Carbon cuts to cost Australia $4 billion a year in lost growth
Political expediency can be expensive. The government doesn't have the political capital that would be needed to ditch global warming. Defying the scare would unleash huge rage against them from the Left
AUSTRALIA'S new carbon emission target of 26 per cent by 2030 will cost the economy up to $4 billion a year.
BUT Prime Minister Tony Abbott says it will mean Australia does its fair share in tackling climate change.
"This is fairly and squarely in the middle of comparable economies," he told reporters in Canberra on Tuesday.
The target - which could be scaled up to 28 per cent on 2005 levels - was not quite as high as the European countries at 34 per cent, but was "vastly better" than South Korea's four per cent target and China's 150 per cent rise.
"This is a good, solid result. It's a good, solid economically responsible, environmentally responsible target," he said.
The government's emissions reduction fund would cost about $200 million a year to operate, he said.
But modelling for the target would cost the economy between 0.2 and 0.3 per cent of GDP in 2030 - or between $3 billion and $4 billion in current terms.
"This is certainly not without costs but the costs are manageable," Mr Abbott said.
Australia will halve its emissions per person over 15 years - the best result in the developed world of those countries that had declared their targets ahead of the United Nations summit in Paris in December.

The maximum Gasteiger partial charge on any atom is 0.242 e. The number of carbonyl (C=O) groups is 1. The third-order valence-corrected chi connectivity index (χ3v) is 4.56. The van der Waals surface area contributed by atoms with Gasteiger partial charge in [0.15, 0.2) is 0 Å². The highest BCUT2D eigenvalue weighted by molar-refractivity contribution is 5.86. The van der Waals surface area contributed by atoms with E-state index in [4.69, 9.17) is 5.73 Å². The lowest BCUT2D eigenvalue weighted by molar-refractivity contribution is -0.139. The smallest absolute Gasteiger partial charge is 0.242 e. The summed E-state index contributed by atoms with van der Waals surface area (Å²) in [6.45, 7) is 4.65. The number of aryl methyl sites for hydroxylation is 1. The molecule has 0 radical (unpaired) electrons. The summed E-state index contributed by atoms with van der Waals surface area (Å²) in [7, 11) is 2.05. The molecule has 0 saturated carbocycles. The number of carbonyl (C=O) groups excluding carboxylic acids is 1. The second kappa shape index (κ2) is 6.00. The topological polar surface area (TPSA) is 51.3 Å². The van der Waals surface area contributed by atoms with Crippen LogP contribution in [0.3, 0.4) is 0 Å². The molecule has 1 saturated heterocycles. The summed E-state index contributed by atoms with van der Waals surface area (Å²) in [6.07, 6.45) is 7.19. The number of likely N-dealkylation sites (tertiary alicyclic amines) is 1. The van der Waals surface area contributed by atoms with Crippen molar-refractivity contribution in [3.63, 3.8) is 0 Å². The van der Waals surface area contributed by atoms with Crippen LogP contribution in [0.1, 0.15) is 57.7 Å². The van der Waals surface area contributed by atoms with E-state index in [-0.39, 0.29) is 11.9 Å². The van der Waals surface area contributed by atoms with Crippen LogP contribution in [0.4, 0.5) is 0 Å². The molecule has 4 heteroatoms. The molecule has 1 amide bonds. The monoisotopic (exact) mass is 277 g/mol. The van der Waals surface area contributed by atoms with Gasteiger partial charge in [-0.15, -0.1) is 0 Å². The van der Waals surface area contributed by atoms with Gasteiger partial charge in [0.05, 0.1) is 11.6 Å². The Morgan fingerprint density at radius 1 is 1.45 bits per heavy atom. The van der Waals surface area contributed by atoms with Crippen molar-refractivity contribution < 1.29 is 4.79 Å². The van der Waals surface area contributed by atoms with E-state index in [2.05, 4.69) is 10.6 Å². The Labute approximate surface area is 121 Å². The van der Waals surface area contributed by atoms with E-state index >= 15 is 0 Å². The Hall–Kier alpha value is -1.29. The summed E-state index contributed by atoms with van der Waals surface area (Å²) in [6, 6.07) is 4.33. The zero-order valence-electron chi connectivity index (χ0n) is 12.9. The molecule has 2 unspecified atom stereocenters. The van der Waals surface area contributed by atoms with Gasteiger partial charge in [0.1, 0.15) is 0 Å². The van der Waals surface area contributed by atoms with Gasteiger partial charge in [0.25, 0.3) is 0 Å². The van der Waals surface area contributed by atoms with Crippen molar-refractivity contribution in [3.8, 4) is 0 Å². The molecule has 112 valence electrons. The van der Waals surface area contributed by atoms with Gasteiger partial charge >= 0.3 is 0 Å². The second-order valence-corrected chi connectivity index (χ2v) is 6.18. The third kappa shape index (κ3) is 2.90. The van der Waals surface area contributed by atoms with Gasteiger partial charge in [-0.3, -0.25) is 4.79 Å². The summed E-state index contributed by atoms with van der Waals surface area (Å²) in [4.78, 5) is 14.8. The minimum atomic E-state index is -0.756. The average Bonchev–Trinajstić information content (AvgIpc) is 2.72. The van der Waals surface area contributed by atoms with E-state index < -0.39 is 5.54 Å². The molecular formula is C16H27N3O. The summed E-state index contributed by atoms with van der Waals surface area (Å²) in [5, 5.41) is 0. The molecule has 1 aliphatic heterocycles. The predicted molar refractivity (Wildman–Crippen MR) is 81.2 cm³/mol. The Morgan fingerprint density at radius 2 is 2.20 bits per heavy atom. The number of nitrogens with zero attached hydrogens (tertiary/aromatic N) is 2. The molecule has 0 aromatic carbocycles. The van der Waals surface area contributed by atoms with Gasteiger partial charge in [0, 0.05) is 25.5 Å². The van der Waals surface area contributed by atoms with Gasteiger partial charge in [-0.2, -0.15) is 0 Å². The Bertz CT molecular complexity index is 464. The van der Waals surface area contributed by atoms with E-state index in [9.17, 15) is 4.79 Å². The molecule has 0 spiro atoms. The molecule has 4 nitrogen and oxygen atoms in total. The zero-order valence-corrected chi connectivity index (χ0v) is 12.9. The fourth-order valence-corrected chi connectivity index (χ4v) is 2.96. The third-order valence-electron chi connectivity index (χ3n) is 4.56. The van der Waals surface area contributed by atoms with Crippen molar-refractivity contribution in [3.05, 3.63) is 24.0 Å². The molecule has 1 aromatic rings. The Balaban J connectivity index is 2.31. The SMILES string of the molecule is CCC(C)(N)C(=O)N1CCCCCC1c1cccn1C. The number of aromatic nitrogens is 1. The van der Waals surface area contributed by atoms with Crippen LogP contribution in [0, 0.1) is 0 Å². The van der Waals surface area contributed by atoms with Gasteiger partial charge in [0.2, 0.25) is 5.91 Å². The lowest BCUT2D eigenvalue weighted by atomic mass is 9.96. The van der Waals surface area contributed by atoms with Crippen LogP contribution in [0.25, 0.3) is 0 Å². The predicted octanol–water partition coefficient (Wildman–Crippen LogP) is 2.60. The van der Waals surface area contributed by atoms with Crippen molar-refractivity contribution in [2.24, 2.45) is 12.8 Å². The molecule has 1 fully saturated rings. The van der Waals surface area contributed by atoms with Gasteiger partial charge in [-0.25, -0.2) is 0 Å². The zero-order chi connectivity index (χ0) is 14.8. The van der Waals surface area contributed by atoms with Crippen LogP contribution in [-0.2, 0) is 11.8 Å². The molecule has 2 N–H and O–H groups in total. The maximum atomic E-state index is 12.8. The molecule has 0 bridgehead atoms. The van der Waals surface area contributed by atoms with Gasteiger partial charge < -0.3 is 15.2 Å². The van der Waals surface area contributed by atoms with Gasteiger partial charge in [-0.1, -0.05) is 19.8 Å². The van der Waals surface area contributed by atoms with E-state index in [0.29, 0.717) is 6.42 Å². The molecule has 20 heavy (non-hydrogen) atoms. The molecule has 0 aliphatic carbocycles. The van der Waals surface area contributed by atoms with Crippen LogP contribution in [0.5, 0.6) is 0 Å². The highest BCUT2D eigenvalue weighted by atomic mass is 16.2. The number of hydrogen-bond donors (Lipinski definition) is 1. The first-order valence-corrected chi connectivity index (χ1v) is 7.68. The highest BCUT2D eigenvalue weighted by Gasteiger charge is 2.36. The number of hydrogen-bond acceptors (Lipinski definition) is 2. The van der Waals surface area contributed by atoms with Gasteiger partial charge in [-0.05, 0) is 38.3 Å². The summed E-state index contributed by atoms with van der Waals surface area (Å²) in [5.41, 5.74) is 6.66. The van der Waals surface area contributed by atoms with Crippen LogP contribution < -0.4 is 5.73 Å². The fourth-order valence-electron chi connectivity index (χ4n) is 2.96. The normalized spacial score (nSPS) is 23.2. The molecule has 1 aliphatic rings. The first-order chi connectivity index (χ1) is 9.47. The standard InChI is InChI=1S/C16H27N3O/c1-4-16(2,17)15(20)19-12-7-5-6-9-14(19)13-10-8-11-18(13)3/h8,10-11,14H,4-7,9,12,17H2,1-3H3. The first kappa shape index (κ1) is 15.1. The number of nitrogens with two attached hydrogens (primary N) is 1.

Foreign Minister Julie Bishop, who will attend the summit, said the target meant Australia was "doing our bit".
Environment Minister Greg Hunt said the target would be achieved without pushing up power prices.
"What we have done is crafted a position for Australia which shows that we ... do the right thing by the planet, we also do the right thing by families," he said.
While international emissions permits won't be used, Mr Hunt and Ms Bishop said their use in the future would remain "on the table" to be available to business as early as 2017.
However, Mr Abbott said any emissions cuts should be "domestic reductions in emissions rather than instantly rushing off to try to get them from other countries".
Climate action groups immediately criticised the announcement as failing key tests.
The target failed to be scientifically credible or economically responsible, Climate Institute chief executive John Connor said in a statement.
"This target is bad for the climate and bad for our international competitiveness," he said.
The Australian Chamber of Commerce and Industry says the target is a reasonable one that balances the need for action to contain emissions with the need to minimise damage to jobs and economic growth.
Tony Abbott Has No Intention Of Reaching His Flimsy Emissions Target